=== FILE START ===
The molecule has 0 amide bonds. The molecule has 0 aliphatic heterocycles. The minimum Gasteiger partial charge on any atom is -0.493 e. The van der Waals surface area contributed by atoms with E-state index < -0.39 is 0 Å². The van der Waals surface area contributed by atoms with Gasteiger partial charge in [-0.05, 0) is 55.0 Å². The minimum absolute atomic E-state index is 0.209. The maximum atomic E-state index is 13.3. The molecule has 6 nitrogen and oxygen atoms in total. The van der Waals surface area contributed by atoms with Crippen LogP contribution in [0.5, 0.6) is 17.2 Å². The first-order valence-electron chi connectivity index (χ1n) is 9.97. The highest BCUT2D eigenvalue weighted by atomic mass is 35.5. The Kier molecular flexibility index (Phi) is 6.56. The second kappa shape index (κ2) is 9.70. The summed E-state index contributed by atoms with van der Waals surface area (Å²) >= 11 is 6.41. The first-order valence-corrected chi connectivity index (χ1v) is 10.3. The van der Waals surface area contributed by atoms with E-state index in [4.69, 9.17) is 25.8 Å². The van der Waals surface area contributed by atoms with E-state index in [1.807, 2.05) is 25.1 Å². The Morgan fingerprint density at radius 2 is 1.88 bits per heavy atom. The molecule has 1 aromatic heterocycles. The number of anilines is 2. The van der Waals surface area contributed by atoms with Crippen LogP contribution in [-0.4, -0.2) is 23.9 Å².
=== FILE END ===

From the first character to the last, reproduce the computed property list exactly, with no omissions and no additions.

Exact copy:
The molecule has 0 amide bonds. The molecule has 0 aliphatic heterocycles. The minimum Gasteiger partial charge on any atom is -0.493 e. The van der Waals surface area contributed by atoms with E-state index < -0.39 is 0 Å². The van der Waals surface area contributed by atoms with Gasteiger partial charge in [-0.05, 0) is 55.0 Å². The minimum absolute atomic E-state index is 0.209. The maximum atomic E-state index is 13.3. The molecule has 6 nitrogen and oxygen atoms in total. The van der Waals surface area contributed by atoms with Crippen LogP contribution in [0.5, 0.6) is 17.2 Å². The first-order valence-electron chi connectivity index (χ1n) is 9.97. The highest BCUT2D eigenvalue weighted by atomic mass is 35.5. The Kier molecular flexibility index (Phi) is 6.56. The second kappa shape index (κ2) is 9.70. The summed E-state index contributed by atoms with van der Waals surface area (Å²) >= 11 is 6.41. The first-order valence-corrected chi connectivity index (χ1v) is 10.3. The van der Waals surface area contributed by atoms with E-state index in [4.69, 9.17) is 25.8 Å². The van der Waals surface area contributed by atoms with E-state index in [1.807, 2.05) is 25.1 Å². The Morgan fingerprint density at radius 2 is 1.88 bits per heavy atom. The molecule has 1 aromatic heterocycles. The number of anilines is 2. The van der Waals surface area contributed by atoms with Crippen LogP contribution in [-0.4, -0.2) is 23.9 Å².